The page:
Warning Signs of Mental Illness

Your knowledge and ability to take action can make a real difference in a teen's life. Research shows that if left untreated, mental health problems can become worse over time and may affect a student's school performance, social and emotional life, and future opportunities. However, the good news is that mental health treatment can be effective for teens. Most importantly, the sooner these disorders are recognized, the more likely it is that treatment will be effective.

Making a difference: all adults who interact with teenage students have a role to play.

Adults close to teens – especially parents, teachers, coaches and other school personnel – should learn how to recognize the warning signs of mental health problems, and know how to refer the teen to a mental health professional. Recognition and appropriate help for students with mental health problems has been shown to increase test scores and improve attendance. In addition, research shows that effective mental health interventions and a positive school climate contribute to improved student achievement.

The Typical or Troubled?® program provides education to the school community (teachers, school personnel, parents and others) on early identification of mental health problems, how to talk to the student showing signs, and how to appropriately refer a student to treatment and services.

The following is a list of some of the key warning signs of a mental disorder. Remember, the signs usually aren’t one-time occurrences; they persist over several weeks.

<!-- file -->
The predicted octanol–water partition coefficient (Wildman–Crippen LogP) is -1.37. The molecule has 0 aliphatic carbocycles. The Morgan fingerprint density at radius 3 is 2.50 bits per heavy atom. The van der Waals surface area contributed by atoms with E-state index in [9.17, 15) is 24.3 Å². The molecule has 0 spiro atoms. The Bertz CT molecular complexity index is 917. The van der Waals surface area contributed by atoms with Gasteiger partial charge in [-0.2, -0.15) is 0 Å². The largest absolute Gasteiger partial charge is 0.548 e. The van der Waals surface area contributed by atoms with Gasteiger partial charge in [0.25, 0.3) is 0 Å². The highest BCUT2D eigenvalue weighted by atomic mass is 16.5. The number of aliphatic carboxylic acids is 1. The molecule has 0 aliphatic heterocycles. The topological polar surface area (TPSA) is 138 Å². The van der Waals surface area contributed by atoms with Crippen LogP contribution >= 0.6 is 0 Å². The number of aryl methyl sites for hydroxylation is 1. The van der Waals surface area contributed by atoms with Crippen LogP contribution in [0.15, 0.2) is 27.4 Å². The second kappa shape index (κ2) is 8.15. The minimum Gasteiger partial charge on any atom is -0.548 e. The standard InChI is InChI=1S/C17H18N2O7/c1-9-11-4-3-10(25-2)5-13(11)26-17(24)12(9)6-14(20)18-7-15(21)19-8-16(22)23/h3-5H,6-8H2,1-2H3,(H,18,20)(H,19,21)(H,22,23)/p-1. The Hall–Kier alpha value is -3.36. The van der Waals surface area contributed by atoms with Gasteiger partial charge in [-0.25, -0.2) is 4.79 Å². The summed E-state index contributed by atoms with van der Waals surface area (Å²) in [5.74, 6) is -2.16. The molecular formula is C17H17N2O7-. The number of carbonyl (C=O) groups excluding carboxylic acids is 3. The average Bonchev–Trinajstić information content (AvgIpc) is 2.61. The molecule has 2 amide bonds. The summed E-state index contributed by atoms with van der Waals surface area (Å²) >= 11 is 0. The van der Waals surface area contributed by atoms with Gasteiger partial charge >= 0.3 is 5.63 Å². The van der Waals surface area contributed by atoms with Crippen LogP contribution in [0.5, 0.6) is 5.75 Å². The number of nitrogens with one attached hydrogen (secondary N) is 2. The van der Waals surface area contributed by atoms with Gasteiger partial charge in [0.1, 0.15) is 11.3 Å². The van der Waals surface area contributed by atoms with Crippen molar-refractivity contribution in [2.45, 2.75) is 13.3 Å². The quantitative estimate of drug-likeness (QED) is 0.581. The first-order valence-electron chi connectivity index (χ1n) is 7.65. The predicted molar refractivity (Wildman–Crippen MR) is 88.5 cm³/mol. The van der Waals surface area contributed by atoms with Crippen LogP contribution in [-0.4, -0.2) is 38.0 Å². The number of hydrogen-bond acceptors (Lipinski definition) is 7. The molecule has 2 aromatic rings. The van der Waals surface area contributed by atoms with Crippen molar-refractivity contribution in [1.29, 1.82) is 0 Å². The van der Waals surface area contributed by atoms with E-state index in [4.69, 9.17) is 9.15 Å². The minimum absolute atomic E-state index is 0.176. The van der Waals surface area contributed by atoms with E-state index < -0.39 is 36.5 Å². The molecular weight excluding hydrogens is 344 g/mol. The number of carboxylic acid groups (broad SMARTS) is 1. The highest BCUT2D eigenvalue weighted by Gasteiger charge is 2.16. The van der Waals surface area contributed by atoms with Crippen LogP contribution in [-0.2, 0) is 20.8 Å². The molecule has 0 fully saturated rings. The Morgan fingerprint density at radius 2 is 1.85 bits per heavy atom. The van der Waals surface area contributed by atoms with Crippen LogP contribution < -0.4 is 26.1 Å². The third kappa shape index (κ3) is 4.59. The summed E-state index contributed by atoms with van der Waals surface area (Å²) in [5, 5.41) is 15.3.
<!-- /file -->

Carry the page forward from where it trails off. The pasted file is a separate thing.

• Marked change in school performance.
• Inability to cope with problems and daily activities.
• Noticeable changes in sleeping and/or eating habits.
• Many physical complaints.
• Sexual acting out.
• Depression shown by sustained, prolonged negative mood and attitude, often accompanied by poor appetite, difficulty sleeping or thoughts of death.
• Abuse of alcohol and/or drugs.
• Intense fear of becoming obese with no relationship to actual body weight, purging food or restricting eating.
• Persistent nightmares.
• Threats of self-harm or harm to others.
• Self-injury or self-destructive behavior.
• Frequent outbursts of anger, aggression.
• Threats to run away.
• Aggressive or non-aggressive consistent violation of rights of others; opposition to authority, truancy, thefts, or vandalism.
• Strange thoughts and feelings; and unusual behaviors.
(List compiled from "Fact for Families," American Academy of Child and Adolescent Psychiatry (AACAP))

If problems persist over an extended period of time and especially if others involved in the child's life are concerned, consultation with a mental health professional, child and adolescent psychiatrist or other clinician specifically trained to work with teens may be helpful.

You can find more information about mental health in the classroom on MentalHealth.gov, a page providing one-stop access to U.S. Government mental health information brought to you by the US Department of Health and Human Services (HHS).


If you, or someone you know is in suicidal crisis or emotional distress, click here for a list of resources.